This page provides access to the beta-release of five examples of language specifications in CBS, based on an initial collection of so-called ‘funcons’ (fundamental programming constructs). Funcons are reusable components of programming language specifications: in the CBS framework, a language is specified by defining a translation from its constructs to funcon terms, reusing (by reference) the definitions of the required funcons.
Before proceeding, take a look at the navigation and language definition sections of the Browsing guide.
See Funcons-beta for the beta-release of an initial collection of funcons. Those funcons used in the CBS of a particular language are listed in an index, accessed from the dropdown menu shown when browsing its specification. The reuse page shows how may funcons are directly reused in the different language specifications.
The specification of each funcon has been validated by basic unit tests that exercise all its rules. Moreover, funcons that are reused in two or more of the illustrative language specifications have been exercised in different contexts.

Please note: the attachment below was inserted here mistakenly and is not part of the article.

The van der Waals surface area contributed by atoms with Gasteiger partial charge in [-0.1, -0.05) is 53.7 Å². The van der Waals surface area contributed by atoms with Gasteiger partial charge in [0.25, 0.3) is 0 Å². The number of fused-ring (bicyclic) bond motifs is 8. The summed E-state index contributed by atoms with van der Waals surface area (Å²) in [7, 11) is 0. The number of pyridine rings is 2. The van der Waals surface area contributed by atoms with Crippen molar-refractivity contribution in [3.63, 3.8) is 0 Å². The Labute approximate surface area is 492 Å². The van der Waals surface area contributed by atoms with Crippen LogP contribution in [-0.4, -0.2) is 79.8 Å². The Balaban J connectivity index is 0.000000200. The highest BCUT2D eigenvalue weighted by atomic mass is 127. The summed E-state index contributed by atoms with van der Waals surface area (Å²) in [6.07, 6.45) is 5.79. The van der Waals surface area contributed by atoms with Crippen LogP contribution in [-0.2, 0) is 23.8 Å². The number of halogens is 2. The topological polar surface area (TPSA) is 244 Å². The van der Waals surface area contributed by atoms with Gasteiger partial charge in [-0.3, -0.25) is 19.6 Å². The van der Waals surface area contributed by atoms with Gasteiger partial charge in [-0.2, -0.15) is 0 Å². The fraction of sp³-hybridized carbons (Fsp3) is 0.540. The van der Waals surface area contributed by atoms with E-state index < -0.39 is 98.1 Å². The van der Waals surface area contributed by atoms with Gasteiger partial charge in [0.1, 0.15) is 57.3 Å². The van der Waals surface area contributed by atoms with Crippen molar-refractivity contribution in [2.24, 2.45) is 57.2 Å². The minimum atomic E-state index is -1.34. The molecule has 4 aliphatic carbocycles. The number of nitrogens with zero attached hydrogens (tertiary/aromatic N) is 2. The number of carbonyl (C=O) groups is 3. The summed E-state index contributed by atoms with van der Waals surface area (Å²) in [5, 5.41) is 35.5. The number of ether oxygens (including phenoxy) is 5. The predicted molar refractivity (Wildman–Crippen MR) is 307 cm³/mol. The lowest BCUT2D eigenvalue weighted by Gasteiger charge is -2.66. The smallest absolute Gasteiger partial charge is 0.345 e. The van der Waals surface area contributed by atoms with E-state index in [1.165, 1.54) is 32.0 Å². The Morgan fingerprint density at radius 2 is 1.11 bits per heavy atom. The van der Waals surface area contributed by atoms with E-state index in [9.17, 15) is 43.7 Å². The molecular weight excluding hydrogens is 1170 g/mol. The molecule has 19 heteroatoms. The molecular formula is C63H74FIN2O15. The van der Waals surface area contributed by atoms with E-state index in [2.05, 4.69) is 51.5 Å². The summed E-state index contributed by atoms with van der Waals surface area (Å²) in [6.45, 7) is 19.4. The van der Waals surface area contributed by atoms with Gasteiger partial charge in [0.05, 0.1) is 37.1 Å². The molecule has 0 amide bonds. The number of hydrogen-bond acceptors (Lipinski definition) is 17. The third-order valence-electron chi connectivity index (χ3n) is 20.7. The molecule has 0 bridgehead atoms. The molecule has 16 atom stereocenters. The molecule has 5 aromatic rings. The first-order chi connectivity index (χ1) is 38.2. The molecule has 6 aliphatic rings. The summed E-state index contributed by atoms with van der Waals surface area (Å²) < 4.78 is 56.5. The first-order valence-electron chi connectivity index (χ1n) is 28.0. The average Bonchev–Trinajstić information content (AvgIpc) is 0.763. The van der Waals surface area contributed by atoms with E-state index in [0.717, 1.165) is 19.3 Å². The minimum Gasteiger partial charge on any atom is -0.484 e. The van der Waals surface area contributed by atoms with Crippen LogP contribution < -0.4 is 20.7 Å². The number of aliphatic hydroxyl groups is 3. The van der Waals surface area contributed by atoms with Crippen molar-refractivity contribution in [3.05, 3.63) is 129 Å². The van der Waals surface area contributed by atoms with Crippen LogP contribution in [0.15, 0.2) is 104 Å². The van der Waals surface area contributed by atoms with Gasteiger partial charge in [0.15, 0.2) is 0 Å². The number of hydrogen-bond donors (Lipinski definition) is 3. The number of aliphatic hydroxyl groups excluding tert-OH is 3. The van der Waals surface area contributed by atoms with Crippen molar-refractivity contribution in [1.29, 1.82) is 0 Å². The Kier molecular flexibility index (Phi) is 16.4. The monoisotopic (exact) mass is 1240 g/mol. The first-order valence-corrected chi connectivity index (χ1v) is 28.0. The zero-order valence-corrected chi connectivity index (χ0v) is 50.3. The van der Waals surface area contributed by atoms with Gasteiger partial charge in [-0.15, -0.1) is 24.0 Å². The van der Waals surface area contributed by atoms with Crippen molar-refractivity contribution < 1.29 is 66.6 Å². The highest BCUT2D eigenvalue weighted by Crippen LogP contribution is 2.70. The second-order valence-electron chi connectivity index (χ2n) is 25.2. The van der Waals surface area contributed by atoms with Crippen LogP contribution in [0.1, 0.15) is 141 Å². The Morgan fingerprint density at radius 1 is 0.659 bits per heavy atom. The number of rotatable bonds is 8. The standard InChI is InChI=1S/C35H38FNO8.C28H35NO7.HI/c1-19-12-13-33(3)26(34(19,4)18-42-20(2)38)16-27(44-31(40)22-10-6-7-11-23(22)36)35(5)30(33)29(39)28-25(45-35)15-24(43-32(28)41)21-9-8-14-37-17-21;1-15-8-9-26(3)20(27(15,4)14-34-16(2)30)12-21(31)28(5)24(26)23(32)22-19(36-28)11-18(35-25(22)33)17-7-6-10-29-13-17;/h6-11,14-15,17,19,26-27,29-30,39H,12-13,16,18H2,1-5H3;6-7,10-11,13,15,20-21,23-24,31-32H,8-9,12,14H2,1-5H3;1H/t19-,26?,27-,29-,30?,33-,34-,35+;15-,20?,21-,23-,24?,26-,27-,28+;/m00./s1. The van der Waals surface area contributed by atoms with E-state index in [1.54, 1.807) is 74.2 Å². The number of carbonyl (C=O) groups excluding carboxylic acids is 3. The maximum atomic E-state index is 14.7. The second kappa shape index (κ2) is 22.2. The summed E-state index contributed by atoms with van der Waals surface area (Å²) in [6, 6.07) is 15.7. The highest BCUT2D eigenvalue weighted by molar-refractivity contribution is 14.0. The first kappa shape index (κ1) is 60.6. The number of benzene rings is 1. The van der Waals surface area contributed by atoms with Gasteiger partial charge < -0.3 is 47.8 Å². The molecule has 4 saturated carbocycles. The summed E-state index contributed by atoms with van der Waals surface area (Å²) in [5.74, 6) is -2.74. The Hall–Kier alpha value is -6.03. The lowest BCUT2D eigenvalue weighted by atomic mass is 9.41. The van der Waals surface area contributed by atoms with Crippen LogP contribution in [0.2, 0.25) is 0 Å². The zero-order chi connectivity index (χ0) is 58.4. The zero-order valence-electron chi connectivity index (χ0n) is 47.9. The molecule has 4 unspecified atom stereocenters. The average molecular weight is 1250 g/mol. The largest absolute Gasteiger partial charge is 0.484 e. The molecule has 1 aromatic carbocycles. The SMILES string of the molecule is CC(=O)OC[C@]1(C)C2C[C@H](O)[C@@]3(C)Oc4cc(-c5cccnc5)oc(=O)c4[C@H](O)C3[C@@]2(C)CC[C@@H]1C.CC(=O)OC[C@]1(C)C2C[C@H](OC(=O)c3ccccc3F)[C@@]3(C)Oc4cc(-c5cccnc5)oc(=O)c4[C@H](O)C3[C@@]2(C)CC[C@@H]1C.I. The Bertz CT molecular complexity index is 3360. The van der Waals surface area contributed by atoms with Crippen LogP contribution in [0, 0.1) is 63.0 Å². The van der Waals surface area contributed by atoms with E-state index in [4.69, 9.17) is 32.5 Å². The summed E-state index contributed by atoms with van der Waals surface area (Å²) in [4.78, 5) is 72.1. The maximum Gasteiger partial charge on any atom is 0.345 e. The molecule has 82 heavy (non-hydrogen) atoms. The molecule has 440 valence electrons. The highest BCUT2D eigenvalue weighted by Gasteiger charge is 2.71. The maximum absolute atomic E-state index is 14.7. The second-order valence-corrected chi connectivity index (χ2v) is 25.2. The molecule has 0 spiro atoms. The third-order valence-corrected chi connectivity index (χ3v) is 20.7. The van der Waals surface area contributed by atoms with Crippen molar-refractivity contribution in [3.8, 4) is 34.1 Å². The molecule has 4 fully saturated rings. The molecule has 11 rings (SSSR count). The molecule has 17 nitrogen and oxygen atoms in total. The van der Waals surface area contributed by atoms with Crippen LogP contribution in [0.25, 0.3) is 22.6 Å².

The current level of validation of the illustrative language specifications varies considerably, and the coverage of the test suites has not yet been analysed. The colophon on the start page of each language specification includes the size of the current test suite and an indication of its expected coverage. Further tests are to be made during the beta-release review period; the test suites will subsequently be added to this website.
IMP is a very small imperative language. Its CBS specification illustrates the basic features of the framework. See IMP in CBS for further details.
SIMPLE is a somewhat larger imperative language than IMP. Its CBS illustrates further features of the framework. See SIMPLE in CBS for further details.
MiniJava is a very simple subset of Java. Its CBS illustrates the funcons for classes and objects. See MiniJava in CBS for further details.
The SimpleLanguage, abbreviated “SL”, is a dynamic language. Its CBS illustrates how dynamic bindings can be translated to funcons. See SL in CBS for further details.
OCaml Light is a core sublanguage of OCaml, corresponding closely to Caml Light (an obsolete pedagogical functional programming language). Its CBS illustrates scaling up to a medium-sized language. See OCaml Light in CBS for further details.